- James E. Taylor, Introducing Apologetics: Cultivating Christian Commitment (Grand Rapids, MI: Baker Books, 2006), 257-259.
Hinduism may be the most metaphysically diverse of all religious traditions, since its practitioners have been polytheists, monotheists, pantheists, panentheists, atheists, and agnostics. This metaphysical diversity is grounded in the widespread Hindu conviction that the truth about ultimate reality is inexpressible and unknowable.
The Hindu name for ultimate reality is Brahman. In spite of the general skepticism just mentioned, many Hindu scholars have studied the Vedic texts (especially the Upanishads, the Bhagavad Gita, and the Brahma-sutra) to articulate an understanding of Brahman and Brahman’s relationship to the universe. The philosophical/theological systems formulated are called Vedanta. The three most influential vedantic thinkers are Sankara (788-820), Ramanuja (1017-1137), and Madhya (thirteenth century AD).
Sankara’s view is called Advaita (non-duality) Vedanta. According to this worldview, reality is one, and the one is Brahman. It follows that the only absolute reality is Brahman, and therefore everything that exists is Brahman. Thus, each individual atman (soul) is identical with Atman (the world soul), and Atman is the same thing as Brahman. Though Brahman may seem to be a personal lord with a variety of divine attributes who is worthy of worship, Brahman is really impersonal (and so not appropriately worshiped) and completely without different and distinct qualities (except for being, consciousness, and bliss). This is clearly a version of pantheism, which accounts for polytheism at the popular level: The allegedly many gods are just manifestations of Brahman. Sankara says that the assumption that there are many real things (human beings, animals, plants, inorganic things, different qualities of things, etc.) is due to ignorance and that this ignorance is caused by maya (illusion). According to his view, salvation comes through eliminating maya and the ignorance based on it by becoming enlightened. Enlightenment involves grasping that everything (including oneself, of course) is really (distinctionless and impersonal) Brahman.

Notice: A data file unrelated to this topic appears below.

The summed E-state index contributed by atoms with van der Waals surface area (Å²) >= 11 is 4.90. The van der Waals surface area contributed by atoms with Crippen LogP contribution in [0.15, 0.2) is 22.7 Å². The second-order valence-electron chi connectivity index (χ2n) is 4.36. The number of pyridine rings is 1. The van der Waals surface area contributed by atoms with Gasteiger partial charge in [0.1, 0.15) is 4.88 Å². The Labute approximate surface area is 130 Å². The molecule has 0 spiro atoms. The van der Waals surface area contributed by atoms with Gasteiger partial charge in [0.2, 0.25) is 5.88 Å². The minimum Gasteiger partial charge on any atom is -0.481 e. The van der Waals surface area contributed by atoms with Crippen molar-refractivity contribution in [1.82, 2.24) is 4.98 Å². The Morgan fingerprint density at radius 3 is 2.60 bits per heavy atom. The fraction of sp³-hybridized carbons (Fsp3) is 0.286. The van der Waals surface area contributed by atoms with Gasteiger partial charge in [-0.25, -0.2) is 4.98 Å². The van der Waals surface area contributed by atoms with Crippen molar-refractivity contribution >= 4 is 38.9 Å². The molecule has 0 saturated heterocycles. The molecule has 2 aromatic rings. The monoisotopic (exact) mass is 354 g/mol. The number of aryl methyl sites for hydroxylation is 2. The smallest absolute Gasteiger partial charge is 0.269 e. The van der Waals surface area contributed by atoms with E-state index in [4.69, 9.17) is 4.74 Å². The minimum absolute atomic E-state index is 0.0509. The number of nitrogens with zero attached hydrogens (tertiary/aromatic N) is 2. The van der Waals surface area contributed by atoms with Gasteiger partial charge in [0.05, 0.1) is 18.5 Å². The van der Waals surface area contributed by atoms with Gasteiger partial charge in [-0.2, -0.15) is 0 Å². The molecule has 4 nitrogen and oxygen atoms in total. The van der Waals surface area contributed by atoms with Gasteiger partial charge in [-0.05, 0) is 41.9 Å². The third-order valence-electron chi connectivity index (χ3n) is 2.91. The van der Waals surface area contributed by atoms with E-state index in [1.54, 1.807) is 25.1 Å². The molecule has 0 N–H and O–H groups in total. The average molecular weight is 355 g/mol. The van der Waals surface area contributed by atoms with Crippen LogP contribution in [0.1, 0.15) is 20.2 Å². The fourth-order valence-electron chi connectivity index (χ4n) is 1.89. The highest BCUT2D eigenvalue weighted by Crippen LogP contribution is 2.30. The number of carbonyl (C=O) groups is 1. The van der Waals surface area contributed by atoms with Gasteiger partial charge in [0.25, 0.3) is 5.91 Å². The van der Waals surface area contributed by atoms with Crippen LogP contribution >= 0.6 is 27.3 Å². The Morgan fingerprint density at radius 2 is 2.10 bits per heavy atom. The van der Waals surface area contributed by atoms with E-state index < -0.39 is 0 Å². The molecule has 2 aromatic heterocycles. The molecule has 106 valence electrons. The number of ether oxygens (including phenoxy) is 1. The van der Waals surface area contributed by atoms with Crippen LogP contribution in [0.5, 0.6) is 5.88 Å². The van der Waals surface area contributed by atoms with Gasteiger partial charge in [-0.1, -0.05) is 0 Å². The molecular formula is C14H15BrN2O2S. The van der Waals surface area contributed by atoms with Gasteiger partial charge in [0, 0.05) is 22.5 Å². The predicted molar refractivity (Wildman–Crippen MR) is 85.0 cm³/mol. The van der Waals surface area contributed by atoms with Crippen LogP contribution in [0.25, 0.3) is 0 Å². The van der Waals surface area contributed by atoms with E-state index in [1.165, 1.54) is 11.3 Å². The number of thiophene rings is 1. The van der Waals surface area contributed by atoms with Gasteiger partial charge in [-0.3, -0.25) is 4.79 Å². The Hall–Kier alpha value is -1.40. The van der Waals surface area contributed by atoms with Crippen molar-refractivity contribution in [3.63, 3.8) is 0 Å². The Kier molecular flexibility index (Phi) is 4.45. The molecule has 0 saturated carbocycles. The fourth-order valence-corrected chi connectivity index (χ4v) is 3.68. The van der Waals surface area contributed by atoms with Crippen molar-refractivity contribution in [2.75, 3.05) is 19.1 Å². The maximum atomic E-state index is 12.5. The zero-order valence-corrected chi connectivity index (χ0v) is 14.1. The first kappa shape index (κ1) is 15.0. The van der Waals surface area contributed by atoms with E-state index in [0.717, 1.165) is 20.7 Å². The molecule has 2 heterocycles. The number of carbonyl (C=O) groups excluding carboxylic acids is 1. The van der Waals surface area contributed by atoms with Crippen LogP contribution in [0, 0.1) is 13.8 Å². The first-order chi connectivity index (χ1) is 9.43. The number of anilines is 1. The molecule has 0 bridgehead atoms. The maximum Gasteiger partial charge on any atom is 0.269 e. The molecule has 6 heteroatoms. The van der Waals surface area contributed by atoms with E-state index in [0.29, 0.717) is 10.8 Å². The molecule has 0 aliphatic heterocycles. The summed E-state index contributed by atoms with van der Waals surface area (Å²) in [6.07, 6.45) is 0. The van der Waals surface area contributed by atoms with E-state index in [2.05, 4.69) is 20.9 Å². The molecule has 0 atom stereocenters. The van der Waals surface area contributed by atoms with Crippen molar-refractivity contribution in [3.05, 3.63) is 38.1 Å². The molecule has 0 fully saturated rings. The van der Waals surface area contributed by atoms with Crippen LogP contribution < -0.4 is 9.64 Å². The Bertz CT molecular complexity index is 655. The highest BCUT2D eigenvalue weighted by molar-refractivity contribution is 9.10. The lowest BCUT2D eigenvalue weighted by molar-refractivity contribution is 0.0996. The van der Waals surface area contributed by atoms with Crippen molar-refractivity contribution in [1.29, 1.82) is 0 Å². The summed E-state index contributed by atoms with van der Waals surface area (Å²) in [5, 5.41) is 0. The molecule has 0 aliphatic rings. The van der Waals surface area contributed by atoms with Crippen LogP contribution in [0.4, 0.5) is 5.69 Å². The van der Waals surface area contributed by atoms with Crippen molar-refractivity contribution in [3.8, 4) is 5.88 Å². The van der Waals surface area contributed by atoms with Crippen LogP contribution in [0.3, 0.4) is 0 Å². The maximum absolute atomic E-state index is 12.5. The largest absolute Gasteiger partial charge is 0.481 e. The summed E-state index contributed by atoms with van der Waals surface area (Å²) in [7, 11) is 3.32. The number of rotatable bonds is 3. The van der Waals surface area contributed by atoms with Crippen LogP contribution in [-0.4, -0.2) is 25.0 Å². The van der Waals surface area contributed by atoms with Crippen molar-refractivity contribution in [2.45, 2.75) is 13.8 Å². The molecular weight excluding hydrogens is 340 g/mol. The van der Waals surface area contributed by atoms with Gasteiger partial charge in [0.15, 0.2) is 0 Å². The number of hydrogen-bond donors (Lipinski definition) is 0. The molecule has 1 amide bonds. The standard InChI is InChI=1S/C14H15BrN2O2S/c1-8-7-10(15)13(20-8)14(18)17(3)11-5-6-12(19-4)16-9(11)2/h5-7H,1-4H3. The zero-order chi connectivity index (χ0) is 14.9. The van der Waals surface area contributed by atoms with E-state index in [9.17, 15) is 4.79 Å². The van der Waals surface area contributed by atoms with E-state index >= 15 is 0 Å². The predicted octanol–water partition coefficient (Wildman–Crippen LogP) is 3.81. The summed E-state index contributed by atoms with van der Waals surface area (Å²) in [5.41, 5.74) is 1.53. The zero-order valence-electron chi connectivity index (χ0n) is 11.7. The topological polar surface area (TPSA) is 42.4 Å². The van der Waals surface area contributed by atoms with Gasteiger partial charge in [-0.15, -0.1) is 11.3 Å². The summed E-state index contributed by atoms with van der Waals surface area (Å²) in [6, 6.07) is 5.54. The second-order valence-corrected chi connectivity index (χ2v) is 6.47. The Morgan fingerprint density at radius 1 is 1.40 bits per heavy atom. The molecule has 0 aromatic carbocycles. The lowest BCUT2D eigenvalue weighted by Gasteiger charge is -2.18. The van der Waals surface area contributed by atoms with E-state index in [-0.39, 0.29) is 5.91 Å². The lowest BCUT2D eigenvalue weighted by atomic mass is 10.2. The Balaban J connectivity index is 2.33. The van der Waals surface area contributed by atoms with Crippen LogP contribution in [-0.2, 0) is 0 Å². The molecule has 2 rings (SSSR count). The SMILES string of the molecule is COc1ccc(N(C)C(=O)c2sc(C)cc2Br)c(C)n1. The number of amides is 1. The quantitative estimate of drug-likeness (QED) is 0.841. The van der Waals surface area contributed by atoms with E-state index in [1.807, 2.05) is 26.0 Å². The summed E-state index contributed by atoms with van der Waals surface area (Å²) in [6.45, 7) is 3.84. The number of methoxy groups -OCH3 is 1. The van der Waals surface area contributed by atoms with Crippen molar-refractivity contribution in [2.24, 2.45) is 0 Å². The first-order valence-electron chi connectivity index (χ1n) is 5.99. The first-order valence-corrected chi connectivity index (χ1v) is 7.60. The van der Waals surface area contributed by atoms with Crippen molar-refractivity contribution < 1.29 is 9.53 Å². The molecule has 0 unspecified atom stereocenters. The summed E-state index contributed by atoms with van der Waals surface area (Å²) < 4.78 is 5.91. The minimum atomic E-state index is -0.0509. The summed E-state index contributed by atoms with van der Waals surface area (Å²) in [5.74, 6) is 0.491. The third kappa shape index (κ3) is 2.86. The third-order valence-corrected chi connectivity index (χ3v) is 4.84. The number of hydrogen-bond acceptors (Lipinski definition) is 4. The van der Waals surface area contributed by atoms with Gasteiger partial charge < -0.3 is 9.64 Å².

Sankara’s interpretation of the Vedas is philosophically problematic, and because of this, it does not provide a plausible challenge to Christian exclusivism. The main problem with his view is that it says, on the one hand, that there is only one thing and thus no distinctions between different kinds of things, and, on the other hand, that there is a distinction between maya and ultimate reality, ignorance and enlightenment, bondage to samsara and liberation from it, and so on. In short, Sankara’s Hindu theology is self-contradictory. Moreover, it does not help to distinguish, as Sankara does, between absolute reality (Brahman) and conventional reality (maya). This too is a distinction between two different things, and if Brahman is all, then there cannot be two different things. An additional problem is that Sankara’s view is inconsistent with the wisdom of collective human sensory experience, which reveals a world of many real things. An appeal to mystical experience does not save his position. There is no good reason to trust such an experience, since insofar as it supports Sankara’s view, it contradicts both reason and sense perception.